Before young William Shakespeare wrote his play about two poetry speaking, hormone-driven teenagers who defy their families' long-standing feud and risk everything to be together, love wasn't even considered a suitable subject for a "tragedy." Written at the beginning of Shakespeare's career as a playwright (around the time he wrote A Midsummer Night's Dream), The Tragedy of Romeo and Juliet (c. 1595) is now considered to be the greatest love story of all time. According to famous literary critic Harold Bloom, Romeo and Juliet "is unmatched, in Shakespeare and in the world's literature, as a vision of uncompromising mutual love that perishes of its own idealism and intensity" (Shakespeare: The Invention of the Human, 197). The balcony scene alone (Act 2, Scene 2 in most editions of the play) is one of the most memorable and recognizable moments in all of Western literature – it's right up there with Hamlet holding Yorick's skull in the graveyard.
The play was wildly popular in its own time – it was published twice during Shakespeare's life (1597 and 1599), which was kind of a big deal, given that the printing press was nothing like our current technology. Shakespeare adapted the storyline from Arthur Brookes' popular Tragicall History of Romeus and Juliet (1562), a looong English poem based on a story that dates back to a novella by Masuccio Salernitano called "Mariotto and Giannozza" (1476).
Despite its fancy pedigree, Romeo and Juliet is also considered to be one of Shakespeare's most accessible works. Along with Julius Caesar, it's typically one of the first Shakespeare plays studied by Western students, who are introduced to the conventions of Elizabethan theater and also get a healthy dose of love poetry, which Shakespeare peppers throughout Romeo and Juliet.
Some critics, like famous seventeenth-century journaler Samuel Pepys, have refused to take Romeo and Juliet seriously. (Let's face it, the play is often dismissed as Shakespeare's trashy blockbuster.) Despite Pepys's assertion that Romeo and Juliet "is a play of itself the worst that ever [he] heard in [his] life, and the worst acted that ever [he] saw these people do" (source), Romeo and Juliet has been performed countless times by world renowned theater companies and remains an audience favorite. It is also one of the most adapted plays of all time – Franco Zeffirelli made it into an Oscar winning film in 1968 and the play was also adapted into a Tony Award winning musical, West Side Story (1957). Romeo and Juliet has inspired countless pop lyrics, like Taylor Swift's "Love Story," Dire Straits' "Romeo and Juliet," and The Reflections' doo-wap style "(Just Like) Romeo and Juliet."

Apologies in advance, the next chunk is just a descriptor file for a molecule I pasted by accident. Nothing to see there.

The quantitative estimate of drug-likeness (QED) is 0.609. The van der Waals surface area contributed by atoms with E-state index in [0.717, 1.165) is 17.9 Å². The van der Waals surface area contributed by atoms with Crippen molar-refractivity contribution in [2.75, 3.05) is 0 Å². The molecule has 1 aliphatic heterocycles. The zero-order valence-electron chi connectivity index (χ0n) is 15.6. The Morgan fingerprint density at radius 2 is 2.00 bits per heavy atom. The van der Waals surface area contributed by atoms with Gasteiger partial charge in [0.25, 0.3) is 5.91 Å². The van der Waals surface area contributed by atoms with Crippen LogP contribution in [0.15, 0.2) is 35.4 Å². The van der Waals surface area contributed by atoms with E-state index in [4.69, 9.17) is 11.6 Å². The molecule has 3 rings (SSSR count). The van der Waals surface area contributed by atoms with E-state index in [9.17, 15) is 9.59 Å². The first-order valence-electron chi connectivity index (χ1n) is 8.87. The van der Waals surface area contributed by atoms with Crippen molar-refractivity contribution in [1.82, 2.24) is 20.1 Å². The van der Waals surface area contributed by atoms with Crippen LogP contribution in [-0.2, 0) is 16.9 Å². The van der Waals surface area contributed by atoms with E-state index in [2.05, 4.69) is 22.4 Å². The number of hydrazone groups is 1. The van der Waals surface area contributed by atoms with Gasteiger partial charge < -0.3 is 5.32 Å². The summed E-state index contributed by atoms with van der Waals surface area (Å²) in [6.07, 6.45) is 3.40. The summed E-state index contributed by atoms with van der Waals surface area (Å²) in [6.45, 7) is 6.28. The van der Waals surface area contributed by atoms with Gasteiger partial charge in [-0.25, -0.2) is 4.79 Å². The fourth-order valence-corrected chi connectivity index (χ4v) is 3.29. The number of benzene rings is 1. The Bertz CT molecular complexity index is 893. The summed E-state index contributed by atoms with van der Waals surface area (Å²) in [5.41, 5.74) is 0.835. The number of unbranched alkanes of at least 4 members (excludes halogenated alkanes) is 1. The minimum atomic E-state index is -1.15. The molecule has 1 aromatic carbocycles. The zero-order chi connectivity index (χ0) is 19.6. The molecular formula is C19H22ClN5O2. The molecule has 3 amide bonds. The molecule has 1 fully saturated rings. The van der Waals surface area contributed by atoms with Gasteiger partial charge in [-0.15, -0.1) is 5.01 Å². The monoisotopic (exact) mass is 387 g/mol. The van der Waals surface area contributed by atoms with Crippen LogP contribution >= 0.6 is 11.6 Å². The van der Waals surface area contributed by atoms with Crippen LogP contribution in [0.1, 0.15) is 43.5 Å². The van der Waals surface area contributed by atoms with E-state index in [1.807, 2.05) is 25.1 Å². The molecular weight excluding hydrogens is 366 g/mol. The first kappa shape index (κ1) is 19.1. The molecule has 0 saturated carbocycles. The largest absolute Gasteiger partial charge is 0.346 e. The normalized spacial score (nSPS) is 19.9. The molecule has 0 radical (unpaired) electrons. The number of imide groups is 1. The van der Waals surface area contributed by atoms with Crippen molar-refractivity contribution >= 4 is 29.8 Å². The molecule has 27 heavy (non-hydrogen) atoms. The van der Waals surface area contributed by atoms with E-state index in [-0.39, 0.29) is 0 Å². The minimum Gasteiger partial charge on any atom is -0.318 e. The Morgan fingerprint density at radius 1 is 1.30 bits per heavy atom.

Of course, Romeo and Juliet is the template for all literary stories about socially "forbidden" love, including The Great Gatsby, Wuthering Heights, and, more recently (and controversially), Stephenie Meyer's Twilight saga.
A lot of people think the balcony scene is about as deep as a twelve-year-old interpretation of true love. Boy meets girl, cue sappy music. They stare into each other's eyes and say a lot of poetic things. Anybody who makes it past the age of fourteen, of course, realizes that's not what love is about. Romeo and Juliet's interaction can seem pretty shallow. They're swearing that they love each other fifteen minutes after they've met. That's not love – it's infatuation.
But Romeo and Juliet is not just about what happens when two hormonal teenagers collide. It's clear to anyone that's watched Engaged and Underaged that getting what you want out of young love isn't always all it's cracked up to be. The real moral of the story here is that sometimes love is doomed to fail, and that applies no matter how old you are and what time you're living in.
This story is relevant as a cautionary tale to anyone that's ever been in love – next time you're fresh out of a breakup and see some young couple kissing at the bus stop, you can take solace in the thought that they're likely to break up soon via text message. At the end of the day, young love isn't worth killing yourself over. Love like Romeo and Juliet's just doesn't happen in real life. If you fall into the mythical half of society that is happily married, you might take away the good feeling that passion is delightful but is useless without communication. Shakespeare reminds us that lack of communication, or communicating through your church representatives, might end up in badly timed double suicide.
It's also important to remember that Romeo and Juliet is a tragedy, not a romance. Fine, love hits our two young heroes hard, but they act rashly, and it costs them their lives. They live in a time fraught with tension, and as there's no omnipotent Bono-figure to call in for conflict resolution, all the odds are against them. In Shakespeare, as in life, everything is tragic when times are tragic, and even love can't be expected to solve every problem. You can't buy the world a Coke, and you can't blaze through your own life living only on love. Romeo and Juliet moves us because we hope to feel the love that these two feel, but it stays with us because we're jarred by the poignancy of their failure and loss. For all the good strategizing, great sex, and poignant speeches, Romeo and Juliet is a simple lesson that love doesn't conquer all. But it has the potential to conquer each of us. We can take solace in our shared misery or delight here, but the most important thing is that, whatever we feel, we're all feeling it. Cold comfort, but comfort nonetheless.